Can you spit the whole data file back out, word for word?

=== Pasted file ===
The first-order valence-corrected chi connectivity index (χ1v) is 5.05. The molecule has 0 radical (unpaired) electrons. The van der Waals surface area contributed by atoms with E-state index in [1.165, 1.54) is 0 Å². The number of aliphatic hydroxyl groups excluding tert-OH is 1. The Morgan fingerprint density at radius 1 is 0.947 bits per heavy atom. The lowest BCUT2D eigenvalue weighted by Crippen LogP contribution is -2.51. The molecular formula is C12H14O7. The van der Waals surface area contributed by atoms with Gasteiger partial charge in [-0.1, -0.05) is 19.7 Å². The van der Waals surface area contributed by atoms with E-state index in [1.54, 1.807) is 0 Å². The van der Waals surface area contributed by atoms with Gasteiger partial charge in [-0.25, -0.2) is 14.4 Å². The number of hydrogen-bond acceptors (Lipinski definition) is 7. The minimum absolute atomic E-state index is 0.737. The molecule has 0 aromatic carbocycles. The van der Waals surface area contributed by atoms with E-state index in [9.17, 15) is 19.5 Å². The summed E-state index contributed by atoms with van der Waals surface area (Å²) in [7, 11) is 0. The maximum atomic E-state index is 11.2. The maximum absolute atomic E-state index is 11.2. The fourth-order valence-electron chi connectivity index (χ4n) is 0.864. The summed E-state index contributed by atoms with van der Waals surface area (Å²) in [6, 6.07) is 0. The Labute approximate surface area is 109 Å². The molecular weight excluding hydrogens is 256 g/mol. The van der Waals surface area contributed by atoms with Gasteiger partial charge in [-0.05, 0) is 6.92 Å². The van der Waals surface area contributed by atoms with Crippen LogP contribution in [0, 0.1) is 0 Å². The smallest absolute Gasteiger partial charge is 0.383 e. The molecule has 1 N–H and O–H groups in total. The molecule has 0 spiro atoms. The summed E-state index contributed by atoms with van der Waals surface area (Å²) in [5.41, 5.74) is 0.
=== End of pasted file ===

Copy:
The first-order valence-corrected chi connectivity index (χ1v) is 5.05. The molecule has 0 radical (unpaired) electrons. The van der Waals surface area contributed by atoms with E-state index in [1.165, 1.54) is 0 Å². The number of aliphatic hydroxyl groups excluding tert-OH is 1. The Morgan fingerprint density at radius 1 is 0.947 bits per heavy atom. The lowest BCUT2D eigenvalue weighted by Crippen LogP contribution is -2.51. The molecular formula is C12H14O7. The van der Waals surface area contributed by atoms with Gasteiger partial charge in [-0.1, -0.05) is 19.7 Å². The van der Waals surface area contributed by atoms with E-state index in [1.54, 1.807) is 0 Å². The van der Waals surface area contributed by atoms with Gasteiger partial charge in [-0.25, -0.2) is 14.4 Å². The number of hydrogen-bond acceptors (Lipinski definition) is 7. The minimum absolute atomic E-state index is 0.737. The molecule has 0 aromatic carbocycles. The van der Waals surface area contributed by atoms with E-state index in [9.17, 15) is 19.5 Å². The summed E-state index contributed by atoms with van der Waals surface area (Å²) in [7, 11) is 0. The maximum atomic E-state index is 11.2. The maximum absolute atomic E-state index is 11.2. The fourth-order valence-electron chi connectivity index (χ4n) is 0.864. The summed E-state index contributed by atoms with van der Waals surface area (Å²) in [6, 6.07) is 0. The Labute approximate surface area is 109 Å². The molecular weight excluding hydrogens is 256 g/mol. The van der Waals surface area contributed by atoms with Gasteiger partial charge in [-0.05, 0) is 6.92 Å². The van der Waals surface area contributed by atoms with Crippen LogP contribution in [0, 0.1) is 0 Å². The smallest absolute Gasteiger partial charge is 0.383 e. The molecule has 1 N–H and O–H groups in total. The molecule has 0 spiro atoms. The summed E-state index contributed by atoms with van der Waals surface area (Å²) in [5.41, 5.74) is 0.